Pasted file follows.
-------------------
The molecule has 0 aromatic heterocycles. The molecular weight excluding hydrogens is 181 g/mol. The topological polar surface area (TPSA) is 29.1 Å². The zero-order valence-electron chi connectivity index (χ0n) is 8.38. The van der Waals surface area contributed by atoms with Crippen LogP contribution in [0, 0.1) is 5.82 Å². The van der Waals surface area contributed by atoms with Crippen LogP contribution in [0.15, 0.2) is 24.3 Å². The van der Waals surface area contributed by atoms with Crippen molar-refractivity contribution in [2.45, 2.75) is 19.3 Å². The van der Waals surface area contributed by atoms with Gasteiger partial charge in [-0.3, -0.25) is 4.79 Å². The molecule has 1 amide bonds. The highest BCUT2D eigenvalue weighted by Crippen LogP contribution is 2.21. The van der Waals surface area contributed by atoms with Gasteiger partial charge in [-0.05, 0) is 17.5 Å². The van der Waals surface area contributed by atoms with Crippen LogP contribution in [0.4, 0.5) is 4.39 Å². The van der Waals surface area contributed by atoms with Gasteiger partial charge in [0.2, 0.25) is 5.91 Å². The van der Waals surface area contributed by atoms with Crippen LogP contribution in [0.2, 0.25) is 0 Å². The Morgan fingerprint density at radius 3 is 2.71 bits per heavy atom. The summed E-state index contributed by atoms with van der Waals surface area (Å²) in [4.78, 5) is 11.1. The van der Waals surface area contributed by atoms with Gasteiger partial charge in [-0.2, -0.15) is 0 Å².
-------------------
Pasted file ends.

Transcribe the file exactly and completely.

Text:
The molecule has 0 aromatic heterocycles. The molecular weight excluding hydrogens is 181 g/mol. The topological polar surface area (TPSA) is 29.1 Å². The zero-order valence-electron chi connectivity index (χ0n) is 8.38. The van der Waals surface area contributed by atoms with Crippen LogP contribution in [0, 0.1) is 5.82 Å². The van der Waals surface area contributed by atoms with Crippen LogP contribution in [0.15, 0.2) is 24.3 Å². The van der Waals surface area contributed by atoms with Crippen molar-refractivity contribution in [2.45, 2.75) is 19.3 Å². The van der Waals surface area contributed by atoms with Gasteiger partial charge in [-0.3, -0.25) is 4.79 Å². The molecule has 1 amide bonds. The highest BCUT2D eigenvalue weighted by Crippen LogP contribution is 2.21. The van der Waals surface area contributed by atoms with Gasteiger partial charge in [-0.05, 0) is 17.5 Å². The van der Waals surface area contributed by atoms with Crippen LogP contribution in [0.4, 0.5) is 4.39 Å². The van der Waals surface area contributed by atoms with Gasteiger partial charge in [0.2, 0.25) is 5.91 Å². The van der Waals surface area contributed by atoms with Crippen LogP contribution in [0.2, 0.25) is 0 Å². The Morgan fingerprint density at radius 3 is 2.71 bits per heavy atom. The summed E-state index contributed by atoms with van der Waals surface area (Å²) in [4.78, 5) is 11.1. The van der Waals surface area contributed by atoms with Gasteiger partial charge in [-0.2, -0.15) is 0 Å².